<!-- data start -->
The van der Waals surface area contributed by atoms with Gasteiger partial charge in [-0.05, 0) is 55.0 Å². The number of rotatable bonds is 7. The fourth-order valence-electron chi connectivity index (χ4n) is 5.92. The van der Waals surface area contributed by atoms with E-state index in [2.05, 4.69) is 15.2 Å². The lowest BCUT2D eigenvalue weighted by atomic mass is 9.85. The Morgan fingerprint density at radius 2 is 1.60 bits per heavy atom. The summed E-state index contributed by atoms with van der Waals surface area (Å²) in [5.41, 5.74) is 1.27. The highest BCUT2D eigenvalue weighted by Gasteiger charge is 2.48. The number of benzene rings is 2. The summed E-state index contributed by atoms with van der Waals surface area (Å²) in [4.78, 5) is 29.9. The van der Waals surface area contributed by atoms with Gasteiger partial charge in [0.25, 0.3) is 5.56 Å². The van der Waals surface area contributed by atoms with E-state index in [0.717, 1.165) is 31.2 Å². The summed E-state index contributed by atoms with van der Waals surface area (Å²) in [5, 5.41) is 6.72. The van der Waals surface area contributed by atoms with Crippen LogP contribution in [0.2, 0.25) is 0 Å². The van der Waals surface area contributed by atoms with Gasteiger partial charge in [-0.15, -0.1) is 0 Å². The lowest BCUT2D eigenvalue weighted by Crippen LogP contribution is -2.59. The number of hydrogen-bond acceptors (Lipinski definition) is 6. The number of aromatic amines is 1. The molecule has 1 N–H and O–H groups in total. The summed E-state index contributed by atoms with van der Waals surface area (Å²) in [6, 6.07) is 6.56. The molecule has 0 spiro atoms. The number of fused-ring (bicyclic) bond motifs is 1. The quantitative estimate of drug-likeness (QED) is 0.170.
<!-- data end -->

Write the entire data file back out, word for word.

The van der Waals surface area contributed by atoms with Gasteiger partial charge in [-0.05, 0) is 55.0 Å². The number of rotatable bonds is 7. The fourth-order valence-electron chi connectivity index (χ4n) is 5.92. The van der Waals surface area contributed by atoms with E-state index in [2.05, 4.69) is 15.2 Å². The lowest BCUT2D eigenvalue weighted by atomic mass is 9.85. The Morgan fingerprint density at radius 2 is 1.60 bits per heavy atom. The summed E-state index contributed by atoms with van der Waals surface area (Å²) in [5.41, 5.74) is 1.27. The highest BCUT2D eigenvalue weighted by Gasteiger charge is 2.48. The number of benzene rings is 2. The summed E-state index contributed by atoms with van der Waals surface area (Å²) in [4.78, 5) is 29.9. The van der Waals surface area contributed by atoms with Gasteiger partial charge in [0.25, 0.3) is 5.56 Å². The van der Waals surface area contributed by atoms with E-state index in [0.717, 1.165) is 31.2 Å². The summed E-state index contributed by atoms with van der Waals surface area (Å²) in [5, 5.41) is 6.72. The van der Waals surface area contributed by atoms with Crippen LogP contribution in [0.2, 0.25) is 0 Å². The van der Waals surface area contributed by atoms with Gasteiger partial charge in [-0.15, -0.1) is 0 Å². The lowest BCUT2D eigenvalue weighted by Crippen LogP contribution is -2.59. The number of hydrogen-bond acceptors (Lipinski definition) is 6. The number of aromatic amines is 1. The molecule has 1 N–H and O–H groups in total. The summed E-state index contributed by atoms with van der Waals surface area (Å²) in [6, 6.07) is 6.56. The molecule has 0 spiro atoms. The number of fused-ring (bicyclic) bond motifs is 1. The quantitative estimate of drug-likeness (QED) is 0.170.